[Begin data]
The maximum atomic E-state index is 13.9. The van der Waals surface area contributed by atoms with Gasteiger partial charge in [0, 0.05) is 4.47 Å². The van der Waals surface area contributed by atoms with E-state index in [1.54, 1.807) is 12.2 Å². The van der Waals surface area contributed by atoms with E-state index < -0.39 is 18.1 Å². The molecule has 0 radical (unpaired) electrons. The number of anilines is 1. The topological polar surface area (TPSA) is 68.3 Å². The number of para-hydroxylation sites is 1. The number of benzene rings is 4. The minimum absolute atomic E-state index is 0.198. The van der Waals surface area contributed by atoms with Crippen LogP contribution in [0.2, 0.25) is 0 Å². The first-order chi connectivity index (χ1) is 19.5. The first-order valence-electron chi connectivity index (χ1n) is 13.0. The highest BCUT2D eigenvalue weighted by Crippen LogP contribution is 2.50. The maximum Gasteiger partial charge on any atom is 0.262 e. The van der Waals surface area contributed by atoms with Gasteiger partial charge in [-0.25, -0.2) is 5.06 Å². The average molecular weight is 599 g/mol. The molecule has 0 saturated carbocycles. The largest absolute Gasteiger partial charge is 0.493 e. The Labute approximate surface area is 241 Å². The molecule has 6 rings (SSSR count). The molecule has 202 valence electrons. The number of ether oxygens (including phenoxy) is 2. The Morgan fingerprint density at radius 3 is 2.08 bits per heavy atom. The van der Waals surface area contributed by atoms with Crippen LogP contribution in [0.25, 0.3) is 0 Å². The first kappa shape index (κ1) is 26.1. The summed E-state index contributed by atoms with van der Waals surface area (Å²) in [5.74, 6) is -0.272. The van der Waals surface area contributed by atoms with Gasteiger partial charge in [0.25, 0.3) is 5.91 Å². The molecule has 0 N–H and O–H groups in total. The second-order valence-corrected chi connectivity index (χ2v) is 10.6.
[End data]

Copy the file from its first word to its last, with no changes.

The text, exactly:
The maximum atomic E-state index is 13.9. The van der Waals surface area contributed by atoms with Gasteiger partial charge in [0, 0.05) is 4.47 Å². The van der Waals surface area contributed by atoms with E-state index in [1.54, 1.807) is 12.2 Å². The van der Waals surface area contributed by atoms with E-state index < -0.39 is 18.1 Å². The molecule has 0 radical (unpaired) electrons. The number of anilines is 1. The topological polar surface area (TPSA) is 68.3 Å². The number of para-hydroxylation sites is 1. The number of benzene rings is 4. The minimum absolute atomic E-state index is 0.198. The van der Waals surface area contributed by atoms with Crippen LogP contribution in [0.2, 0.25) is 0 Å². The first-order chi connectivity index (χ1) is 19.5. The first-order valence-electron chi connectivity index (χ1n) is 13.0. The highest BCUT2D eigenvalue weighted by Crippen LogP contribution is 2.50. The maximum Gasteiger partial charge on any atom is 0.262 e. The van der Waals surface area contributed by atoms with Gasteiger partial charge in [-0.25, -0.2) is 5.06 Å². The average molecular weight is 599 g/mol. The molecule has 0 saturated carbocycles. The largest absolute Gasteiger partial charge is 0.493 e. The Labute approximate surface area is 241 Å². The molecule has 6 rings (SSSR count). The molecule has 202 valence electrons. The number of ether oxygens (including phenoxy) is 2. The Morgan fingerprint density at radius 3 is 2.08 bits per heavy atom. The van der Waals surface area contributed by atoms with Crippen LogP contribution in [0.25, 0.3) is 0 Å². The first kappa shape index (κ1) is 26.1. The summed E-state index contributed by atoms with van der Waals surface area (Å²) in [5.74, 6) is -0.272. The van der Waals surface area contributed by atoms with Gasteiger partial charge in [0.25, 0.3) is 5.91 Å². The molecule has 0 N–H and O–H groups in total. The second-order valence-corrected chi connectivity index (χ2v) is 10.6.